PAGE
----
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personal finance

How to Stop Avoiding Your Bank Account When It Stresses You Out

Even if you're doing OK financially, looking at your balance can be incredibly fraught.

by Caitlin Flynn
11 November 2019, 3:58am

Portishead1 / Getty Images

This article originally appeared on VICE US

If you’ve finally reached the point of financial stability, it might come as a surprise when the mere thought of looking at your bank account still leaves your heart racing and your palms sweating. Maybe you wince when you get the email reminder that your credit card payment is due, or cast bills aside (or even avoid checking your mail), promising yourself that you’ll deal with everything later. Logically, you know you’re not in financial trouble, but you just can’t get rid of the pit in your stomach when it’s time to face any task related to money.

Checking your bank account can cause anxiety and stress; even for those who are doing well financially, it's far more than just a number on the screen. “Because money touches so many aspects of our lives, we project a tremendous amount of personal meaning onto it,” said Amanda Clayman, LCSW, a financial therapist who partnered with human services organization The Actors Fund to form a cognitive behavioral therapy (CBT)–based program focused on financial wellness. “It can represent your fear of failure, one-upsmanship with a sibling, regret over a bad spending habit, or frustration with where you are in life.”

It probably won’t come as a surprise that avoidance isn’t the solution to financial anxiety. An all-or-nothing approach of checking an account or opening bills after weeks or months of not looking can actually make your anxiety skyrocket. But these negative feelings aren’t a necessary part of dealing with personal finances, and experts have several suggestions and strategies for getting to a place where the process isn’t so fraught.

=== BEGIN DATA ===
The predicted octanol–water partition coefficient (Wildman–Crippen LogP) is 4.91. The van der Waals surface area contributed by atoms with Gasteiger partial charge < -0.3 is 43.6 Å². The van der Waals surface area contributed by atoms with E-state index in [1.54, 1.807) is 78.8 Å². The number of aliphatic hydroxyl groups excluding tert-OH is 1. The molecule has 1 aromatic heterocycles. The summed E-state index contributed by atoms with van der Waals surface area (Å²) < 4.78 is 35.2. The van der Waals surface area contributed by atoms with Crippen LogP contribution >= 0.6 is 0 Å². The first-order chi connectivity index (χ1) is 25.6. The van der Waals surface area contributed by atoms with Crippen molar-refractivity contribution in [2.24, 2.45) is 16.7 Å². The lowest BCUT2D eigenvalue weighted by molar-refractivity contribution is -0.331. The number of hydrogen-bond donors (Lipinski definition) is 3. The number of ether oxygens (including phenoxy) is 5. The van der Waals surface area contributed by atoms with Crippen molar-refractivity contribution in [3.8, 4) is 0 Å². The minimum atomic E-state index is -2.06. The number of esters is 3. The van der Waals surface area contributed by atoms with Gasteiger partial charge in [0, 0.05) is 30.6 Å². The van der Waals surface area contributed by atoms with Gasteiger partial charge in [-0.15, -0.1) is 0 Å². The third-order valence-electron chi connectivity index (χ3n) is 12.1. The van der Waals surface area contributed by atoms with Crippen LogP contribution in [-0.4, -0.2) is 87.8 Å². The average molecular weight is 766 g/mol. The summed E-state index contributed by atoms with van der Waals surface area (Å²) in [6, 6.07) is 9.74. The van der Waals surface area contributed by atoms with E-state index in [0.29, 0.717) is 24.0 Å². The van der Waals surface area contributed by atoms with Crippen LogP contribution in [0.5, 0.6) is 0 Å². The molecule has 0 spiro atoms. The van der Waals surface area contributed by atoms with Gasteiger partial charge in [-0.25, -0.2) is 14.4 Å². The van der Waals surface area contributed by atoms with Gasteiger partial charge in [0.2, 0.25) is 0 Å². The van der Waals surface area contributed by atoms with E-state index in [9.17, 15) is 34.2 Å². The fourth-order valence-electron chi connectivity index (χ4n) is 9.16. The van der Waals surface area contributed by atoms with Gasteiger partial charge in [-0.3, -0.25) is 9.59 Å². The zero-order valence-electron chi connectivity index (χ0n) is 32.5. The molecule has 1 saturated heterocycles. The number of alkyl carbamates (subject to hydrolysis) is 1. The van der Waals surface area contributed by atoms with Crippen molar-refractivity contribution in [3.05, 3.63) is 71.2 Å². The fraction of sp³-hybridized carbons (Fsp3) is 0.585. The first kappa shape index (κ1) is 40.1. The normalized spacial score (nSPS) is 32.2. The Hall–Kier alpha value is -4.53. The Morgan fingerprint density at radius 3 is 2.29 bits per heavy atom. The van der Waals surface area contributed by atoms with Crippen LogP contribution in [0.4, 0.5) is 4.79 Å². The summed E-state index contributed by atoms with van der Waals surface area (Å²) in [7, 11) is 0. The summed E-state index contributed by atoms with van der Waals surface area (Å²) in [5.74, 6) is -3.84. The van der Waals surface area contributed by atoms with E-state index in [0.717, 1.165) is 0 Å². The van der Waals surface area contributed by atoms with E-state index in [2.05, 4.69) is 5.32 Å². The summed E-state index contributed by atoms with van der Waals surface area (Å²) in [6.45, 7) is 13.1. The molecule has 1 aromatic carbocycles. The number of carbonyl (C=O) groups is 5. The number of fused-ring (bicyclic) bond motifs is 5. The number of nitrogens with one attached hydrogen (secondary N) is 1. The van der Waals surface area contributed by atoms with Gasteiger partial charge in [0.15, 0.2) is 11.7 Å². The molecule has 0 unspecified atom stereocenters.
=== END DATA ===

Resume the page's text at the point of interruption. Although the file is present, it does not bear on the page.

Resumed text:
Stress and anxiety about money can have deep roots that were planted years ago. Perpetua Neo, a psychologist who specializes in anxiety and frequently treats patients with financial anxiety, said there’s typically a firmly ingrained “story” attached to extreme stress surrounding finances. It may come from something a person observed throughout childhood. For example, if a parent repeatedly said, “We’re running out of money,” or became distressed when bank statements arrived, it may have seemed like stressing about financial well-being was a normal part of adulthood. Experiencing upheaval—like moving to a new place or switching schools—due to a parent’s job loss could cause a personal “story” about money to be one of loss and scarcity. In other cases, the anxiety may not stem directly from financial woes; it could come from any stressful experience, such as being bullied as a child.

“When something bad has happened to us, our world of assumptions shatters and we start believing in the worst,” Neo said. “Our brains are wired to remember and be affected by loss.” Essentially, anything traumatic—especially if it happened during childhood—can train people to consistently feel pessimistic. Neo focuses on helping clients rewrite their stories. In one case, she had a client whose father was the sole breadwinner but then lost his job when the client was a child. The client observed his parents’ fear every time they opened a bank statement, so the story in his head was that bank accounts cause distress. To re-frame his mindset, Neo prompted her client to look at the reality of his adult life logically: He was no longer living in his parents’ past, he made a good salary, and he spent responsibly. By factually assessing his situation in the present, he was able to accept that his old story was “expired” and replace it with the more accurate understanding of his life, in which he is a financially stable adult.